The foregoing views contains forward-looking statements relating to the objectives, opportunities, and the future performance of markets generally. Forward-looking statements may be identified by the use of such words as; “believe,” “expect,” “anticipate,” “should,” “planned,” “estimated,” “potential” and other similar terms. Examples of forward-looking statements include, but are not limited to, estimates with respect to financial condition, results of operations, and success or lack of success of any particular investment strategy. All are subject to various factors, including, but not limited to general and local economic conditions, changing levels of competition within certain industries and markets, changes in interest rates, changes in legislation or regulation, and other economic, competitive, governmental, regulatory and technological factors affecting a portfolio’s operations that could cause actual results to differ materially from projected results. Such statements are forward-looking in nature and involve a number of known and unknown risks, uncertainties and other factors, and accordingly, actual results may differ materially from those reflected or contemplated in such forward-looking statements. Prospective investors are cautioned not to place undue reliance on any forward-looking statements or examples. None of GAM or any of its affiliates or principals nor any other individual or entity assumes any obligation to update any forward-looking statements as a result of new information, subsequent events or any other circumstances. All statements made herein speak only as of the date that they were made.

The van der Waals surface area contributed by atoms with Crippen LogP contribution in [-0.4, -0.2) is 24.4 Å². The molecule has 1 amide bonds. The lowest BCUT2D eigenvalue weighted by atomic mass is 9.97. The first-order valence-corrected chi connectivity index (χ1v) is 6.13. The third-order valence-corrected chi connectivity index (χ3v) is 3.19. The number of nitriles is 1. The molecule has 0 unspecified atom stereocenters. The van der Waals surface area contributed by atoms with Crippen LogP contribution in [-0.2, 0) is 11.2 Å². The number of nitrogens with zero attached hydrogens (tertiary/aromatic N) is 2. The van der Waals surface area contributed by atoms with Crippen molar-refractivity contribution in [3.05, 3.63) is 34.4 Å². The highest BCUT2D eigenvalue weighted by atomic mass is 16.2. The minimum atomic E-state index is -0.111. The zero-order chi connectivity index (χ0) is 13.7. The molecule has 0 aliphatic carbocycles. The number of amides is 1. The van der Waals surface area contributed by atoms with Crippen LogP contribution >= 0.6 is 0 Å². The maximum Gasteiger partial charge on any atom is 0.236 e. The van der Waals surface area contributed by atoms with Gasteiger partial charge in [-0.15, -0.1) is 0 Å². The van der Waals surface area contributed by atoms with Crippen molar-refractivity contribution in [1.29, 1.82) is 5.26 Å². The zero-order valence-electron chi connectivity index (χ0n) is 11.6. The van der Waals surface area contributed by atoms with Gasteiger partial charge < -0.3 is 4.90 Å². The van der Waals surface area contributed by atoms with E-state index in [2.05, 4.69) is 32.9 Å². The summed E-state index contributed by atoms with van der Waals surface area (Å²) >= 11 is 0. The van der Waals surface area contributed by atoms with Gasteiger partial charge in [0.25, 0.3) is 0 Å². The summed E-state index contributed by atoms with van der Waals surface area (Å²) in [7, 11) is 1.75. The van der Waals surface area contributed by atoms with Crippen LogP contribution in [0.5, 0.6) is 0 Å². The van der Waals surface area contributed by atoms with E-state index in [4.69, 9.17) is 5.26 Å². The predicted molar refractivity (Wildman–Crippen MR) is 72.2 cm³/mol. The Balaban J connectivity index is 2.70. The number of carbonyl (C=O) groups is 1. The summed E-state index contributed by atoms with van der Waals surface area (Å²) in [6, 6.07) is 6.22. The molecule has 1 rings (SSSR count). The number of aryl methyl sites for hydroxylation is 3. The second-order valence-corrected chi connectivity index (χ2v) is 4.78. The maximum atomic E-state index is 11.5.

Julian Howard

Investment Director, Multi Asset Class Solutions (MACS) London